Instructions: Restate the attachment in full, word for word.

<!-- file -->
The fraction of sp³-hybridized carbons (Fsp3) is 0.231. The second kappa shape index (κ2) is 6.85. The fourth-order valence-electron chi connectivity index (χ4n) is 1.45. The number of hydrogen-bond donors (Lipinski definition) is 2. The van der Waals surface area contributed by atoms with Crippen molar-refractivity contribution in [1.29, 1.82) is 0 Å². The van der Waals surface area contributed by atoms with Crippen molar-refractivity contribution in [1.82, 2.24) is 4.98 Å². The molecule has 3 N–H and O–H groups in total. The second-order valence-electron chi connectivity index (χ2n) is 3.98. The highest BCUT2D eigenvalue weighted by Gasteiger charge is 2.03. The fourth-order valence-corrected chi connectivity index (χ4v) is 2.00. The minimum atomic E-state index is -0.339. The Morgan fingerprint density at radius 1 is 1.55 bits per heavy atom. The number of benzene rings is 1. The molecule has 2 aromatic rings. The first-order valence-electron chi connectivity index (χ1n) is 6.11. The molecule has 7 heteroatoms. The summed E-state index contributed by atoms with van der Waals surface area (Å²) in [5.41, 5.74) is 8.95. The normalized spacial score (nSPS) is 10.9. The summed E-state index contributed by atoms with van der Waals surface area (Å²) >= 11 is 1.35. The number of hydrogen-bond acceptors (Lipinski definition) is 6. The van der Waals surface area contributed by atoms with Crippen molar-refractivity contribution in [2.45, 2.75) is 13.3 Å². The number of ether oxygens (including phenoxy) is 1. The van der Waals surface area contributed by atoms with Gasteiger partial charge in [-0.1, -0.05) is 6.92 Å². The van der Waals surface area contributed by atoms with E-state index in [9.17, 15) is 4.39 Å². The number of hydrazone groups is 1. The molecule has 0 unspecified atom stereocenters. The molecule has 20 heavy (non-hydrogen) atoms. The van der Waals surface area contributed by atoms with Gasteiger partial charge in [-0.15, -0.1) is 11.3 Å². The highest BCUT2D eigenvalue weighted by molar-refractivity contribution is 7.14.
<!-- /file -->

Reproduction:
The fraction of sp³-hybridized carbons (Fsp3) is 0.231. The second kappa shape index (κ2) is 6.85. The fourth-order valence-electron chi connectivity index (χ4n) is 1.45. The number of hydrogen-bond donors (Lipinski definition) is 2. The van der Waals surface area contributed by atoms with Crippen molar-refractivity contribution in [1.29, 1.82) is 0 Å². The van der Waals surface area contributed by atoms with Crippen molar-refractivity contribution in [1.82, 2.24) is 4.98 Å². The molecule has 3 N–H and O–H groups in total. The second-order valence-electron chi connectivity index (χ2n) is 3.98. The highest BCUT2D eigenvalue weighted by Gasteiger charge is 2.03. The fourth-order valence-corrected chi connectivity index (χ4v) is 2.00. The minimum atomic E-state index is -0.339. The Morgan fingerprint density at radius 1 is 1.55 bits per heavy atom. The number of benzene rings is 1. The molecule has 2 aromatic rings. The first-order valence-electron chi connectivity index (χ1n) is 6.11. The molecule has 7 heteroatoms. The summed E-state index contributed by atoms with van der Waals surface area (Å²) in [5.41, 5.74) is 8.95. The normalized spacial score (nSPS) is 10.9. The summed E-state index contributed by atoms with van der Waals surface area (Å²) >= 11 is 1.35. The number of hydrogen-bond acceptors (Lipinski definition) is 6. The van der Waals surface area contributed by atoms with Crippen molar-refractivity contribution in [2.45, 2.75) is 13.3 Å². The number of ether oxygens (including phenoxy) is 1. The van der Waals surface area contributed by atoms with Gasteiger partial charge in [-0.1, -0.05) is 6.92 Å². The van der Waals surface area contributed by atoms with E-state index in [9.17, 15) is 4.39 Å². The number of hydrazone groups is 1. The molecule has 0 unspecified atom stereocenters. The molecule has 20 heavy (non-hydrogen) atoms. The van der Waals surface area contributed by atoms with Gasteiger partial charge in [-0.15, -0.1) is 11.3 Å². The highest BCUT2D eigenvalue weighted by molar-refractivity contribution is 7.14.